Commenting on today’s Government contingency plan for Brexit and the Irish border in a post Brexit landscape Mandy Johnston, CEO of the Irish Offshore Operators’ Association said “The withdrawal of the UK from the EU will increase Ireland’s vulnerability in terms of energy import dependency more emphasis and discussion on the longer term energy supply issues for Ireland needs to take place as a matter of urgency”.
Ireland will then have no physical energy connection with the EU’s energy network as our only gas interconnectors are to Scotland. An obvious route to energy security and independence is through the exploration and development of indigenous offshore natural resources – oil and especially gas. This would also reduce our carbon emissions and provide substantial economic benefits to Ireland. The challenge is how to continue to foster the momentum of offshore exploration. Encouragement and support for hydrocarbon exploration and development, through appropriate fiscal and regulatory framework, can lead to energy security, help build a low-carbon society through the increased use of indigenous gas, and exploit opportunities for attracting new foreign direct investment.
Ms Johnston added “In committing Ireland to offshore exploration last week the Government has recognised that using our own natural resources is not only good for energy security but also good for the environment and jobs. The facts speak for themselves: Russian Gas imported to Ireland creates 34-38% more greenhouse gas emissions than using Irish gas. There is no realistic scenario under which gas and oil will not be required to contribute a major part of Ireland’s energy supply in the short to medium term. However, clarity is required around the issue of access to the EU energy market; in terms of importing hydrocarbons. Greater certainty is needed around maintenance of free travel arrangements between UK and Ireland to facilitate the transfer of oil and gas exploration and production expertise from the North Sea, with no added administrative restrictions that would increase costs of exploration and production in Ireland.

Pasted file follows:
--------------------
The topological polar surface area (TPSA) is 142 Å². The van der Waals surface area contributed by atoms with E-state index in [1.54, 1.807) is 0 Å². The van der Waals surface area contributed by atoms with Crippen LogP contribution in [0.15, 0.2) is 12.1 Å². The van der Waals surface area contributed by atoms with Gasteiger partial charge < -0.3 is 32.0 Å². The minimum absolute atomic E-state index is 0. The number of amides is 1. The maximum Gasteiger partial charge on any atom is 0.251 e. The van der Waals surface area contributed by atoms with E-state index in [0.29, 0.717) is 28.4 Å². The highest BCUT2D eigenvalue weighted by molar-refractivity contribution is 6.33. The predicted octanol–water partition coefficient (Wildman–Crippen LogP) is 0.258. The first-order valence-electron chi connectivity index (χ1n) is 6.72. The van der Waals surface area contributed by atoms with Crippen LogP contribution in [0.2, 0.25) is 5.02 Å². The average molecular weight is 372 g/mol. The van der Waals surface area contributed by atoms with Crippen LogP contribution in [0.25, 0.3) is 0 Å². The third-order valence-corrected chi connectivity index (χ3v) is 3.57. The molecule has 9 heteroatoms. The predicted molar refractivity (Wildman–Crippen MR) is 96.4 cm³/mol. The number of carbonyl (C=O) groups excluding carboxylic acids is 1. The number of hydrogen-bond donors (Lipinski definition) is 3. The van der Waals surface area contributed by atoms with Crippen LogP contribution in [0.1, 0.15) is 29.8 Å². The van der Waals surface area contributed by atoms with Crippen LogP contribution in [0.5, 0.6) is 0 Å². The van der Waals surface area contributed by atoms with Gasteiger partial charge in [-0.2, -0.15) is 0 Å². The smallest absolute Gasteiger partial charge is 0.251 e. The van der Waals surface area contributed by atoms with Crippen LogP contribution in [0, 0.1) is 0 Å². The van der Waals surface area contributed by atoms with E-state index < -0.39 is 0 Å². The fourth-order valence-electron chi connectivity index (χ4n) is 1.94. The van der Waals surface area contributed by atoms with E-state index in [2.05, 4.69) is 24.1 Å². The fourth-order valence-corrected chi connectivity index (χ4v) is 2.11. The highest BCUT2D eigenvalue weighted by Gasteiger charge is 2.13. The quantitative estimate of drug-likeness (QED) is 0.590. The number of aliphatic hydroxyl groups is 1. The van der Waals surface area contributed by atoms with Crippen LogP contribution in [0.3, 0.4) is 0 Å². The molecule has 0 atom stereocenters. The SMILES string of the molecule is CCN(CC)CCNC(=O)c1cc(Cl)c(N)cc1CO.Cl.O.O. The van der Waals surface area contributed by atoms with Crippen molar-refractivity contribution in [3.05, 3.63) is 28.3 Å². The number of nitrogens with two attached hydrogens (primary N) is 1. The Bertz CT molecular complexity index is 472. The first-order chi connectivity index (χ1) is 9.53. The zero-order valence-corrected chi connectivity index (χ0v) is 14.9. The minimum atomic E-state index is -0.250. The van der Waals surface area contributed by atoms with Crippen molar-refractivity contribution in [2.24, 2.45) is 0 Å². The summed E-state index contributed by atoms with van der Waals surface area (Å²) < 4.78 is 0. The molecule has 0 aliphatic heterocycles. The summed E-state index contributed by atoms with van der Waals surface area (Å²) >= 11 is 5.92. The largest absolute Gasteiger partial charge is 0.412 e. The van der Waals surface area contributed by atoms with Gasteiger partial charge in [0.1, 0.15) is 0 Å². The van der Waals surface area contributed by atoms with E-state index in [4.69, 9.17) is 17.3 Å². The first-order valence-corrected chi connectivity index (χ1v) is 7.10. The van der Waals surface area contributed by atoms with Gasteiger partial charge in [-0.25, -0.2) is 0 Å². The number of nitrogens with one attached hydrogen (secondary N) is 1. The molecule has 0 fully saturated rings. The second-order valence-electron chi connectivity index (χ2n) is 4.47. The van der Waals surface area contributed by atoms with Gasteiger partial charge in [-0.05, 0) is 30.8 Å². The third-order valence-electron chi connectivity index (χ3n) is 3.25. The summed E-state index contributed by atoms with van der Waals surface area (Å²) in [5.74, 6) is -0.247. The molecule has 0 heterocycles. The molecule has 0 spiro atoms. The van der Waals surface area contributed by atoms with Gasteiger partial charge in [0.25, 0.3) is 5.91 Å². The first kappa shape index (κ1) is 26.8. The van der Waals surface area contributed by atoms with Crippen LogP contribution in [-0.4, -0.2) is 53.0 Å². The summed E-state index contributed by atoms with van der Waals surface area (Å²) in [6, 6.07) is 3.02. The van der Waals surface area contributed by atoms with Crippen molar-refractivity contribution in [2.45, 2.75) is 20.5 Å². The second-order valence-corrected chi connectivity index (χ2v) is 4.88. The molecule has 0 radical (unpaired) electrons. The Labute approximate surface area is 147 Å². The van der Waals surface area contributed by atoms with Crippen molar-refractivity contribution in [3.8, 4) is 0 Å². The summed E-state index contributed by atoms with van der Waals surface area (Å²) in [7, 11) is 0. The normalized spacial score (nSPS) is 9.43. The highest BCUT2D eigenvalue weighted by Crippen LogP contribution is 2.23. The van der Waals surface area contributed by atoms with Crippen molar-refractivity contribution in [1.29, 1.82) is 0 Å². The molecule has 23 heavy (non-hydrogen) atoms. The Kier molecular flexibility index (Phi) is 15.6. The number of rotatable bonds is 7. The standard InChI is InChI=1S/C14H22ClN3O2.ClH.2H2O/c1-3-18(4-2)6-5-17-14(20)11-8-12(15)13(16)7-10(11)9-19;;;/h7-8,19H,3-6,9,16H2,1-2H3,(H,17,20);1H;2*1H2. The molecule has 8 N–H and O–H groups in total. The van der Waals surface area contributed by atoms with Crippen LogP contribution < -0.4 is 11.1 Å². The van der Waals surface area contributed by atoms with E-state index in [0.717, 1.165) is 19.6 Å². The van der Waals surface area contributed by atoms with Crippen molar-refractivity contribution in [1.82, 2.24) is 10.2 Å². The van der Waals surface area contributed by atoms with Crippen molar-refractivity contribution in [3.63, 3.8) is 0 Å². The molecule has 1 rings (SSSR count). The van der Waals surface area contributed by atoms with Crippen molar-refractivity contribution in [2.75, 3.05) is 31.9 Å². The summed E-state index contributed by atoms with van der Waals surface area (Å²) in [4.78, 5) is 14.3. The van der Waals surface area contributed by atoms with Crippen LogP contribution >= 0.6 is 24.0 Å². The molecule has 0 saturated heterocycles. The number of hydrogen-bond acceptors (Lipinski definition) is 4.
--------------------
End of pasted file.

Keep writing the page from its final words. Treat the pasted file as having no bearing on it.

Ireland will need to cultivate experienced, like-minded allies at EU Parliament, Council and Working Group levels to ensure that any future marine- and petroleum-related Directives and legislation are appropriate to the specific conditions of the Irish offshore, and to ensure that they support the timely and environmentally-responsible development of our much-needed natural resources.
The strong links with UK oil and gas agencies, developed over the past decades, need to be maintained in order to be able to draw on their legislative, operational and technical expertise to support our developing oil and gas industry.
IOOA have already made a submission to Government on this issue and will be pleased to partner with government in identifying and addressing the challenges resulting from the UK withdrawal from the EU, and work towards achieving energy security and independence for Ireland”.
Note to Editors. Irish Offshore Operators’ Association (IOOA) is the representative organisation for the Irish offshore oil and gas industry. Its members are companies licensed by the Government to explore for and produce oil and gas in Irish waters. The IOOA provides a forum in which its member companies work together to identify and tackle issues facing Ireland’s offshore industry. By cooperating and providing a common approach to issues such as safety, the environment, legislation and employment, the IOOA pro-actively assists in the development of oil and gas exploration and production in Ireland’s waters.